In the latest (Summer 2012) issue of Middle East Report, Michael Fischbach has an interesting piece on the question of Jewish properties that were seized in Libya by both the monarchy and the subsequent Qaddafi regime:
As Libya looks to its future, one chapter from its past already has reared its head, one that could touch on everything from finances to future relations, if any, with Israel: the fate of the country’s former Jewish popula- tion. The highly publicized return to his native land made by Rome-based Jewish psychoanalyst David Gerbi in October 2011 helped bring the question of Libyan Jews, and the fate of their property confiscated in 1970, into the open. The preceding July, Gerbi was appointed as the representative of the Israel-based World Organization of Libyan Jews (WOLJ) to the rebel Libyan National Transitional Council (NTC), headedbyMustafa‘Abdal-Jalil.GerbithentraveledtoTripoli in a bid to reopen the long-shuttered Dar al-Bishi synagogue. His presence soon prompted demonstrations and negative publicity, however, and he was forced to leave the country. But that was not the end of the matter. Will Libyan Jews in exile begin calling on the international community to help them seek compensation from the new regime for property confiscated by the government of Muammar Qaddafi? Events not only suggest that they will, but that Libyan Jews are not in agreement about the best way to go about the task. Nor do international Jewish groups and the Israeli government seem to agree.
He concludes the article by suggesting:
Beyond the specific case of Libya, the question of Jewish property claims against Arab countries generally has surfaced in recent years due to the efforts of non-governmental organiza- tions like the US-based coalition Justice for Jews from Arab Countries (JJAC). But rather than pushing to compensate Jews who were dispossessed when they left Libya and other Arab countries during and after the 1948 Arab-Israeli war, these efforts have focused instead on using the claims of Jews who left the Arab world for Israel (who are described as “refugees”) as a way to counter Palestinian refugee claims—the right of return foremost among them. Groups like JJAC argue that a wide-scale Jewish-Arab population and property “exchange” has taken place in the Middle East since 1948, and that both Jews and Arabs suffered losses that must be addressed. The Israeli government came to bring this logic to a certain degree of fruition when, on April 3, 2012, the Ministry of Foreign Affairs announced that it henceforth would campaign for international acceptance of this narrative of two refugee experiences as an important dimension of final peace talks with the Palestinians—despite the fact that the dispossession of Jews from Arab countries came at the hands of those respective governments, not the Palestinians. As the Foreign Ministry’s statement noted, “The issue of Jewish refugees should be raised in every peace negotiation framework whether it is opposite the Palestinians or Arab governments.” So while raising the profile of Libyan and other Jewish claims for property compensation, this discourse about two sets of refugee exoduses and property losses has not led to official Israeli government support for monetary compensation for aggrieved Jews from Libya.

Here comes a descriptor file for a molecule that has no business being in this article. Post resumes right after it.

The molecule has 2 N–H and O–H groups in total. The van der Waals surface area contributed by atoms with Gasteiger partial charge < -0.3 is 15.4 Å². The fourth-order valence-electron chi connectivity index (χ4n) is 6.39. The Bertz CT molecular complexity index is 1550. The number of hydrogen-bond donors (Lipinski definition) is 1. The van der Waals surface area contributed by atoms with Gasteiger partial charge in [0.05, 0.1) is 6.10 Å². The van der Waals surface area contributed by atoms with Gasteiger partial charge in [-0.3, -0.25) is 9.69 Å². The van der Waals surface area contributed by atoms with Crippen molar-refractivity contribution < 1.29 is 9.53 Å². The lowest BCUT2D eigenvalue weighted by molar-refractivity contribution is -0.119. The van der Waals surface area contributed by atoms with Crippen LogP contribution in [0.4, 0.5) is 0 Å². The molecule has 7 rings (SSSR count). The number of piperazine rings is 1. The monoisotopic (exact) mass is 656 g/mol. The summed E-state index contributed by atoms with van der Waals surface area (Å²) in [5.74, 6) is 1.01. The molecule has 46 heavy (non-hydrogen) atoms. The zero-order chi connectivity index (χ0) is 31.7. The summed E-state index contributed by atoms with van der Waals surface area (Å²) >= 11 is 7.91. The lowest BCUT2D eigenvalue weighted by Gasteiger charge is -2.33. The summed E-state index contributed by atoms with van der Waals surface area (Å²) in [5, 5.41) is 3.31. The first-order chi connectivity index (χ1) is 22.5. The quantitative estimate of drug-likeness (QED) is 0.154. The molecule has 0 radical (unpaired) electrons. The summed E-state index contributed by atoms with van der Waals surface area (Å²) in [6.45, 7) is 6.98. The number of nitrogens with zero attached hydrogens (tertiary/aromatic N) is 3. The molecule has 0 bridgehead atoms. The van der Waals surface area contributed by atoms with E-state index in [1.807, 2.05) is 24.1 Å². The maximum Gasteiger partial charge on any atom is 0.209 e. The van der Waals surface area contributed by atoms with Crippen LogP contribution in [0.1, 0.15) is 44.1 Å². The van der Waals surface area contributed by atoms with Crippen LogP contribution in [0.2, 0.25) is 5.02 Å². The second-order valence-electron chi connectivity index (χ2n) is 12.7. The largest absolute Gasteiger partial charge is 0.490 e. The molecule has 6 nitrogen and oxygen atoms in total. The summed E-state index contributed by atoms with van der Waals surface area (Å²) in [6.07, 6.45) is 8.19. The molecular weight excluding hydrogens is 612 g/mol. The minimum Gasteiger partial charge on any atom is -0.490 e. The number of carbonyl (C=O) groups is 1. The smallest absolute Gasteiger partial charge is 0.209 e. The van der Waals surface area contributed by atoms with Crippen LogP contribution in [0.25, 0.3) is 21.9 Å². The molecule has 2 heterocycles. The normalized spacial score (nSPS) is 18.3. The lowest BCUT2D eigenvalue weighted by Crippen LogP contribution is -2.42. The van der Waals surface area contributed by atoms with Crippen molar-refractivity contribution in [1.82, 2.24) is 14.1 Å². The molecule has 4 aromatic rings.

Whether through such actions, by filing lawsuits against other frozen Libyan property in Britain and Western countries, by lobbying the US and the EU to demand movement on Jewish claims as part of future development aid, or by quiet dialogue with the new Libyan government, the world could well hear more discussion of Jewish property claims against Libya. What is less certain is how far such talk will go. Given what has occurred with similar Jewish claims against Iraq in the post-Saddam era, one should not hold one’s breath.
The article itself is gated, but you can read a pdf version of here.